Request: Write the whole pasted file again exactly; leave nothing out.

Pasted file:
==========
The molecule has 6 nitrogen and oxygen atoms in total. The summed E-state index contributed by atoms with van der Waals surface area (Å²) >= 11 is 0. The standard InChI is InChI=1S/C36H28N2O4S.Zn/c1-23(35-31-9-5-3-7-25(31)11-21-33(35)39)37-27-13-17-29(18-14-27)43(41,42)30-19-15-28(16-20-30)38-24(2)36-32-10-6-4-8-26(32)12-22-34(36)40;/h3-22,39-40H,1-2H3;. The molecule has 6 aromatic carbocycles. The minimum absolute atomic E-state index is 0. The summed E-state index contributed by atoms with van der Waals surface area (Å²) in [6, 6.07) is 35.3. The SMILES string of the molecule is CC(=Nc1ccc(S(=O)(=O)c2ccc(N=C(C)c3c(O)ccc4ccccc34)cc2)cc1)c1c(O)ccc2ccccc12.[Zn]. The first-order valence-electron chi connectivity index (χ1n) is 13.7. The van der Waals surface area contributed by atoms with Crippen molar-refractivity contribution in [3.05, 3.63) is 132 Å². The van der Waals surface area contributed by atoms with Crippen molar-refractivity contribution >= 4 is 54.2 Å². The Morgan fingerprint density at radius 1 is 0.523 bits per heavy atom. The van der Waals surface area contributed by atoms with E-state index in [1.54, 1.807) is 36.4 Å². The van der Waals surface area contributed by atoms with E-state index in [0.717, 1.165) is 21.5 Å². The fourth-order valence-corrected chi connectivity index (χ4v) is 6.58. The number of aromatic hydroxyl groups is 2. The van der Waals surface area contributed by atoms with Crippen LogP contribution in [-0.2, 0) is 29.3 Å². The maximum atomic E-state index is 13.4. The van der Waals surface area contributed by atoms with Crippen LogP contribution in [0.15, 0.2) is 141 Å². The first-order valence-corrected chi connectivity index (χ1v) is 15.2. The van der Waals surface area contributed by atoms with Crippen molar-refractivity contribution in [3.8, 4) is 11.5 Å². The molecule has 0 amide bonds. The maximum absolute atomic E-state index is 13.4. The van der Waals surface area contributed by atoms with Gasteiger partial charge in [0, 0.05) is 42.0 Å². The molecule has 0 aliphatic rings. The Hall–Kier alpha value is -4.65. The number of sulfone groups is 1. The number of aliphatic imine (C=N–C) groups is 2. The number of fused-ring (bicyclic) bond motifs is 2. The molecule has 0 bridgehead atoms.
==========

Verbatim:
The molecule has 6 nitrogen and oxygen atoms in total. The summed E-state index contributed by atoms with van der Waals surface area (Å²) >= 11 is 0. The standard InChI is InChI=1S/C36H28N2O4S.Zn/c1-23(35-31-9-5-3-7-25(31)11-21-33(35)39)37-27-13-17-29(18-14-27)43(41,42)30-19-15-28(16-20-30)38-24(2)36-32-10-6-4-8-26(32)12-22-34(36)40;/h3-22,39-40H,1-2H3;. The molecule has 6 aromatic carbocycles. The minimum absolute atomic E-state index is 0. The summed E-state index contributed by atoms with van der Waals surface area (Å²) in [6, 6.07) is 35.3. The SMILES string of the molecule is CC(=Nc1ccc(S(=O)(=O)c2ccc(N=C(C)c3c(O)ccc4ccccc34)cc2)cc1)c1c(O)ccc2ccccc12.[Zn]. The first-order valence-electron chi connectivity index (χ1n) is 13.7. The van der Waals surface area contributed by atoms with Crippen molar-refractivity contribution in [3.05, 3.63) is 132 Å². The van der Waals surface area contributed by atoms with Crippen molar-refractivity contribution >= 4 is 54.2 Å². The Morgan fingerprint density at radius 1 is 0.523 bits per heavy atom. The van der Waals surface area contributed by atoms with E-state index in [1.54, 1.807) is 36.4 Å². The van der Waals surface area contributed by atoms with E-state index in [0.717, 1.165) is 21.5 Å². The fourth-order valence-corrected chi connectivity index (χ4v) is 6.58. The number of aromatic hydroxyl groups is 2. The van der Waals surface area contributed by atoms with Crippen LogP contribution in [-0.2, 0) is 29.3 Å². The maximum atomic E-state index is 13.4. The van der Waals surface area contributed by atoms with Crippen LogP contribution in [0.15, 0.2) is 141 Å². The first-order valence-corrected chi connectivity index (χ1v) is 15.2. The van der Waals surface area contributed by atoms with Crippen molar-refractivity contribution in [3.8, 4) is 11.5 Å². The molecule has 0 amide bonds. The maximum absolute atomic E-state index is 13.4. The van der Waals surface area contributed by atoms with Gasteiger partial charge in [0, 0.05) is 42.0 Å². The molecule has 0 aliphatic rings. The Hall–Kier alpha value is -4.65. The number of sulfone groups is 1. The number of aliphatic imine (C=N–C) groups is 2. The number of fused-ring (bicyclic) bond motifs is 2. The molecule has 0 bridgehead atoms.